GILLETTE —Campbell County’s 16th confirmed COVID-19 case has put a hiccup in the county’s variance application to reopen area bars and restaurants.
The new case, announced Wednesday afternoon, is a teen female who is now quarantined at home. Her situation is concerning for the county Public Health Department and Wyoming Department of Public Health because she had contact with a large number of people who are considered high risk if they get the novel coronavirus.
As of Wednesday evening, 40 contacts have been tested with 31 more scheduled for Thursday, according to a county press release. To expedite the testing process, commissioners arranged for a county employee to transport the collected tests to the Wyoming Public Health Laboratory this morning.
Because of the scope of the potential contacts from this new case and the fact that it isn’t known how the teen contracted COVID-19, the state has paused its review of the county’s variance application.
In an email to commissioners, State Health Officer Dr. Alexia Harrist said she needs to see how those contact tracing tests fall out before making a decision on allowing Campbell County to reopen restaurants and bars with restrictions to maintain social distancing.
“I am, in general, supportive of the provisions in the orders but think that we need more time to understand the current situation before they get signed,” she said.
That could mean the variance may either be denied if it turns out the tracing tests reveal more cases of the coronavirus or that it’s approved, but not in time for businesses to reopen for the weekend.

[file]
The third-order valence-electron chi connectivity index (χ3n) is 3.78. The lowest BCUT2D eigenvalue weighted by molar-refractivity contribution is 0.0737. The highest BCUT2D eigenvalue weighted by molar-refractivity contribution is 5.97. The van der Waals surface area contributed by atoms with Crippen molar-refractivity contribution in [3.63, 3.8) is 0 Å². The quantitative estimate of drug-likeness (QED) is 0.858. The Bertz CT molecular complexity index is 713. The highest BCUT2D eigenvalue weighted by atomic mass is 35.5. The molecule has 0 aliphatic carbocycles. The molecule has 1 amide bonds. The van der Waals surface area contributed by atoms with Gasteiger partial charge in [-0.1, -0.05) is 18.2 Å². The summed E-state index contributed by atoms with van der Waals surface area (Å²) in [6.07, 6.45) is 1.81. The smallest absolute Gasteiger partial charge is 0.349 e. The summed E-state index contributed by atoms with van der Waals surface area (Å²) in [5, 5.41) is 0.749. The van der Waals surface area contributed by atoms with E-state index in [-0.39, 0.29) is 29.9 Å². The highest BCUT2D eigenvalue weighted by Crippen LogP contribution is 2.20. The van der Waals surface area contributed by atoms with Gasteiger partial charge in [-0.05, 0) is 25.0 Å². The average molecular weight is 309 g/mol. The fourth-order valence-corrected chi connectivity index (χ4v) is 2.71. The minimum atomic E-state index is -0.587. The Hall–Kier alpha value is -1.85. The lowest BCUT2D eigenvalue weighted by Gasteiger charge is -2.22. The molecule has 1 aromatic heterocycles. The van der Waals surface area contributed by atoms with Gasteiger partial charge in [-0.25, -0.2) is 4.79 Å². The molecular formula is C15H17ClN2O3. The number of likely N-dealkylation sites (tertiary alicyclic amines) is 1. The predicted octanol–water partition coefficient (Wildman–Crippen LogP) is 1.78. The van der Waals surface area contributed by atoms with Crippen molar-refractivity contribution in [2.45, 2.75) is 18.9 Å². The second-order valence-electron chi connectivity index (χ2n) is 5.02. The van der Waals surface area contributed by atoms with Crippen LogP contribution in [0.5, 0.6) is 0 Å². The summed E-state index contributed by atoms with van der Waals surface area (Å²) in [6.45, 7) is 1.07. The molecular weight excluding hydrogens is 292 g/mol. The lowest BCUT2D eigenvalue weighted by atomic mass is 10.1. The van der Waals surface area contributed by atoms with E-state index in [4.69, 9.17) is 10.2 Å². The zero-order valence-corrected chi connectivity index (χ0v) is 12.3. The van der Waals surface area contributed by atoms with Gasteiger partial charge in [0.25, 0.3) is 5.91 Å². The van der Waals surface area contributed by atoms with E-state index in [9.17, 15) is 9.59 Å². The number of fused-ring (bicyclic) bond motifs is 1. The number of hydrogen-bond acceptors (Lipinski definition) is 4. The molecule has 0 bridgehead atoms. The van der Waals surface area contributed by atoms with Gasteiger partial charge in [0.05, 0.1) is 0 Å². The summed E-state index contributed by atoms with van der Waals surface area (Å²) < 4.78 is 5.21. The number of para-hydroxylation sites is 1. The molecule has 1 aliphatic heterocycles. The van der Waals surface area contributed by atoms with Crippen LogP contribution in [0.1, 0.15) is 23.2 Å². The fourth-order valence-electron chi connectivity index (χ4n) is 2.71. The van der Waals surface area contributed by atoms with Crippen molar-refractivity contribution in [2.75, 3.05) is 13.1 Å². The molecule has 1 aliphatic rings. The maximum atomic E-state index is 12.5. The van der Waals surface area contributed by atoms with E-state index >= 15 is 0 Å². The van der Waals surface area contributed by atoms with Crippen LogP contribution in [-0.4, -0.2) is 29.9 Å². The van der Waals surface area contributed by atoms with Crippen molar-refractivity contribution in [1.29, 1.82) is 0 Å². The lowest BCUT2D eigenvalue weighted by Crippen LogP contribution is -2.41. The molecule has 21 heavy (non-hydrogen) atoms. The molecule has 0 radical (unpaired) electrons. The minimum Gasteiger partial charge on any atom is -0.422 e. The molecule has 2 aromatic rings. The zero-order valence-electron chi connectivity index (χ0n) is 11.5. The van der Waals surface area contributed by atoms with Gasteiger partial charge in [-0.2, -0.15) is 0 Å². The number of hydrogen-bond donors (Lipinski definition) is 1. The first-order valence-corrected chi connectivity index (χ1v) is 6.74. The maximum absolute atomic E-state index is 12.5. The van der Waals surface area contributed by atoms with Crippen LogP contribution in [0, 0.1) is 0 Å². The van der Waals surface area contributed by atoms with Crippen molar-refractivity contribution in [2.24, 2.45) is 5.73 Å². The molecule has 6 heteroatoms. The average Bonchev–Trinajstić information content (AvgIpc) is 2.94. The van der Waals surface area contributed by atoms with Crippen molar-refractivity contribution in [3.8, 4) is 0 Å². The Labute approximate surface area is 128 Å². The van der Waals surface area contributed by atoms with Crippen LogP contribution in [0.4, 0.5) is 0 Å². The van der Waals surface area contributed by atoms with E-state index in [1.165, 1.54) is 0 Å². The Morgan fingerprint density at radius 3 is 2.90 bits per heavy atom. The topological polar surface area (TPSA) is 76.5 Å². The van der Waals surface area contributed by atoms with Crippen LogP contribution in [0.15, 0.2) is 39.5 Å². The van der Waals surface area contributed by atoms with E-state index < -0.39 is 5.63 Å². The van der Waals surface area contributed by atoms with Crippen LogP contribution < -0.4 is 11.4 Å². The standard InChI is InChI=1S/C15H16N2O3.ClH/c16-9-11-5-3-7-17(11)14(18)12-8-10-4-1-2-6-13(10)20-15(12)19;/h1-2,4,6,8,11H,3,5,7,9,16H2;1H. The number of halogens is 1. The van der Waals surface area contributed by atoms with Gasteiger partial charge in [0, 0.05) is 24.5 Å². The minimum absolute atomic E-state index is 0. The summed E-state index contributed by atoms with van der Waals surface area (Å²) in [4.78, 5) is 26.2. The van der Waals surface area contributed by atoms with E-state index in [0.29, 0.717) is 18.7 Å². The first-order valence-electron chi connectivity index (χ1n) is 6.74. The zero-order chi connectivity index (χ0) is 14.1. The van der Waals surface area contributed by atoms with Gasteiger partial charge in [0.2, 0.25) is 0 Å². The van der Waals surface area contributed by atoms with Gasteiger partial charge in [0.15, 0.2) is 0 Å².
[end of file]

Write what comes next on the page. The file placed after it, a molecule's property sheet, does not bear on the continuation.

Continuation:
“The faster high-risk contacts can be tested, the faster we will know what we are dealing with in our community,” said county Public Health Executive Director Jane Glaser in the press release. “The test results will likely be a factor in Dr. Harrist’s decision on the requested variance, and we should know in the next 24-48 hours if any of the tested contacts have a positive test.
“If we are fortunate and do not have any contacts test positive, which we are all hoping will be the case, the state health officer and the Wyoming Attorney General may approve the requested variances soon.”
Commission Chairman D.G. Reardon said he understands residents are frustrated and want to get the local economy reopened again, but that the county will do what’s necessary to maintain public health.
“We were saddened to hear we have another confirmed case and that so many high-risk folks could be impacted,” he said in the press release. “This is a difficult situation and there are no easy answers.
“Everyone – the board (of commissioners), Public Health and many others – are working hard to help get businesses open while trying to balance the health of our vulnerable and immunocompromised populations. No one wants to be in this position trying to balance a public health strategy and an economic health strategy.
“But we will continue working hard to address the needs of the whole community. I understand this is frustrating.”